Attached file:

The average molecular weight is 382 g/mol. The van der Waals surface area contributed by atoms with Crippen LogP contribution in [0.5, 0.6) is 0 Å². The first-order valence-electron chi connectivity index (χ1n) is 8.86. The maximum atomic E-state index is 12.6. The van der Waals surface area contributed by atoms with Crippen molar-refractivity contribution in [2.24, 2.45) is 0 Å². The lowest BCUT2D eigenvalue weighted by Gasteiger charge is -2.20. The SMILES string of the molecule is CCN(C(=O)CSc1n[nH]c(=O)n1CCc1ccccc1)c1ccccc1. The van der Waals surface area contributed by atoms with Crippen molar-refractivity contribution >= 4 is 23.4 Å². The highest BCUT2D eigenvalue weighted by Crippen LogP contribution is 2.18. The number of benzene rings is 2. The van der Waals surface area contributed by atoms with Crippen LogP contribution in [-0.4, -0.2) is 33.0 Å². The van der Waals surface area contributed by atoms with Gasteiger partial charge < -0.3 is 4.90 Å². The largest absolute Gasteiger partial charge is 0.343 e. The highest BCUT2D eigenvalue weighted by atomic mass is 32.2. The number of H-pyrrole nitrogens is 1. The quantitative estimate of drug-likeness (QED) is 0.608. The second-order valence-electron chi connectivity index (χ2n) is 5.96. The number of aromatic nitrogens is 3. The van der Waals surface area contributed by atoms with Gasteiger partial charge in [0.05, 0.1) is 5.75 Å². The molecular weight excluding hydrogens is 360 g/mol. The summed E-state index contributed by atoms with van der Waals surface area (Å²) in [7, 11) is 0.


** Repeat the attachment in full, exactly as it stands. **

The average molecular weight is 382 g/mol. The van der Waals surface area contributed by atoms with Crippen LogP contribution in [0.5, 0.6) is 0 Å². The first-order valence-electron chi connectivity index (χ1n) is 8.86. The maximum atomic E-state index is 12.6. The van der Waals surface area contributed by atoms with Crippen molar-refractivity contribution in [2.24, 2.45) is 0 Å². The lowest BCUT2D eigenvalue weighted by Gasteiger charge is -2.20. The SMILES string of the molecule is CCN(C(=O)CSc1n[nH]c(=O)n1CCc1ccccc1)c1ccccc1. The van der Waals surface area contributed by atoms with Crippen molar-refractivity contribution >= 4 is 23.4 Å². The highest BCUT2D eigenvalue weighted by Crippen LogP contribution is 2.18. The number of benzene rings is 2. The van der Waals surface area contributed by atoms with Crippen LogP contribution in [-0.4, -0.2) is 33.0 Å². The van der Waals surface area contributed by atoms with Gasteiger partial charge < -0.3 is 4.90 Å². The largest absolute Gasteiger partial charge is 0.343 e. The highest BCUT2D eigenvalue weighted by atomic mass is 32.2. The number of H-pyrrole nitrogens is 1. The quantitative estimate of drug-likeness (QED) is 0.608. The second-order valence-electron chi connectivity index (χ2n) is 5.96. The number of aromatic nitrogens is 3. The van der Waals surface area contributed by atoms with Gasteiger partial charge in [0.05, 0.1) is 5.75 Å². The molecular weight excluding hydrogens is 360 g/mol. The summed E-state index contributed by atoms with van der Waals surface area (Å²) in [7, 11) is 0.